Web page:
- Designed for larger screens (not many system administrators are running 1024 monitors on their desktop these days!)
- Leverages CSS font kerning and shadow
- We’ve used cutting-edge CSS styling attributes available in Firefox and Webkit based browsers such as rounded corners on DIV elements (emulated in IE using curvycorners.js)
- JQuery is downloaded off GoogleAPI’s CDN. Many sites are now using this so these resources are already in people’s local cache.
- Some Apache .htaccess tweaks to more effectively leverage local browser caching.
- Renders on the iPad and iPhone!
Hope you all enjoy the behind the scenes story and welcome the new look! I should also mention that the blog/news section which you are reading now is not yet skinned in the new style!
We’re working on a new website design and the moment and I’ve been crafting some new content for the home page. We’ve always proclaimed that PaperCut is in use in over 60 countries, but this was based on figures back in 2006. I was wondering if we’d add any more to the list over the years. So during a cup of coffee today I jumped into the license system and with a bit of UNIX command-line magic and came up with the new list. We’ve now cracked 100! As a computer programmer, it’s great to know that your software is helping save paper in so many countries.
I was pretty good at Geography in high school but one name on the list stumped me. Where is Benin? Well, now I know! Thanks to Africa Rice in Benin for helping us add one more to the list.
Afghanistan, American Samoa, Antigua And Barbuda, Argentina, Australia, Austria, Bahrain, Bangladesh, Belgium, Benin, Botswana, Brazil, Canada, Chile, China, COTE D’YVOIRE, Croatia, Cyprus, Czech Republic, Denmark, Dominica, Dominican Republic, East Timor, Ecuador, Egypt, El Salvador, Estonia, Fiji, Finland, France, Gabon, Germany, Ghana, Greece, Guatemala, Honduras, Hong Kong, Hungary, Iceland, India, Indonesia, Iran, Ireland, Israel, Italy, Jamaica, Japan, Jordan, Kenya, Kuwait, Latvia, Lebanon, Lithuania, Luxembourg, Malaysia, Malta, Mexico, Morocco, Namibia, Netherlands, New Zealand, Nicaragua, Nigeria, Norway, Oman, Pakistan, Papua New Guinea, Poland, Portugal, Puerto Rico, Romania, Russian Federation, Saudi Arabia, Senegal, Serbia and Montenegro, Singapore, Slovakia, Slovenia, Solomon Islands, South Africa, Spain, Sri Lanka, Swaziland, Sweden, Switzerland, Taiwan, Thailand, Trinidad And Tobago, Turkey , Ukraine, United Arab Emirates, United Kingdom, United Republic Of Tanzania, United States, Uruguay, U.S. Virgin Islands, Venezuela, Vietnam, Yemen, Zimbabwe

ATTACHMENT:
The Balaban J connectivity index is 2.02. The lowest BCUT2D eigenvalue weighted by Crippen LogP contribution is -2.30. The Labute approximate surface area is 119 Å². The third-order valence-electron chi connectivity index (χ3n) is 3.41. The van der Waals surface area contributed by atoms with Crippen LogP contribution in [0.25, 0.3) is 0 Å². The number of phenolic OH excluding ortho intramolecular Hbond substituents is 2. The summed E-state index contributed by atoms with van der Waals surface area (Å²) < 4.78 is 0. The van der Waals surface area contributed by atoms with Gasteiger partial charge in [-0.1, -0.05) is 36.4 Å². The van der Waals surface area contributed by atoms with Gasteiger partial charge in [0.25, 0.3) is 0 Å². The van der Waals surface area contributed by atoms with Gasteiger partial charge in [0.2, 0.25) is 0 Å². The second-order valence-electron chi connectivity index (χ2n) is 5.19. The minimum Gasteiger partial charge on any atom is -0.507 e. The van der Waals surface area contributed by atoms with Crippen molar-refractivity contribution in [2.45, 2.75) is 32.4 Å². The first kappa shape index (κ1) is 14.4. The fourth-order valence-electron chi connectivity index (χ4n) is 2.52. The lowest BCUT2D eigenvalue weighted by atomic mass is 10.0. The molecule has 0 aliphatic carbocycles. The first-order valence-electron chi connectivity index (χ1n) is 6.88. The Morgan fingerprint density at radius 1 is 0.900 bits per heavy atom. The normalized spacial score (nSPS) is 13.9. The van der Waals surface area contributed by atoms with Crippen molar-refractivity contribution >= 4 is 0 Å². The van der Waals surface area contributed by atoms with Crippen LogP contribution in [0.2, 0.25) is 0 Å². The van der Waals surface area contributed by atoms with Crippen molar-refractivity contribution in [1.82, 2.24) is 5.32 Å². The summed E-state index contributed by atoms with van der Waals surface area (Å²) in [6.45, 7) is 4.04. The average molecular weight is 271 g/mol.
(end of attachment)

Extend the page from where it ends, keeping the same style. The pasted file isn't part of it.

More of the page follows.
Many of these countries are supported under our Developing World program. If you’re an education organization in the developing world, please contact us to discuss options.
As you all can tell from reading our blog, PaperCut is very much an engineering driven organization. What does this mean? Well, in short, our company is stacked full of engineers and computer geeks! We love computers, love programming, and love working with smart customers. Our engineering team (as opposed to a marketing team) controls our company direction and priorities.
Marketing, although still important, does take a back seat here at PaperCut. We don’t have any marketing staff at all! Over the years we’ve found that nothing has helped sell PaperCut more than simply “making it better”! Instead of spending money on glossy magazine ads, we re-invest into a better PaperCut. Having the best technology and relying on word-of-mouth is our model. Our advertising is you.
Most of the word-of-mouth support is just that – you talking to fellow IT system administrators. Occasionally however it takes a different form such as this this great article on Tech Republic, or this blog post by Ken over at ChangeForge. We also can’t forget the EduGeek tribe.
We also love reading about how our handywork is used. It might be:
- talk about the environment
- going green and being responsible
- feedback on how students respond to PaperCut
- a frank college magazine editorial
- pictures of our software on copiers
- proof that PaperCut makes a difference
- or attempting to read about PaperCut in languages I don’t understand!
And as an engineer there is also nothing more rewarding than seeing your latest work being appreciated. In 2009 we began a formal voting process to prioritize our development. Thousands of our users voted and Web Print quickly hit the number one spot. We pushed it up the priority list and got it does as quickly as we could. It’s great to see so many people now benefiting from this work! (Print scripting is our latest feature, so if you have any good ideas or feedback here, please share)
From all the engineers here at PaperCut, a big thanks to our marketing team – YOU!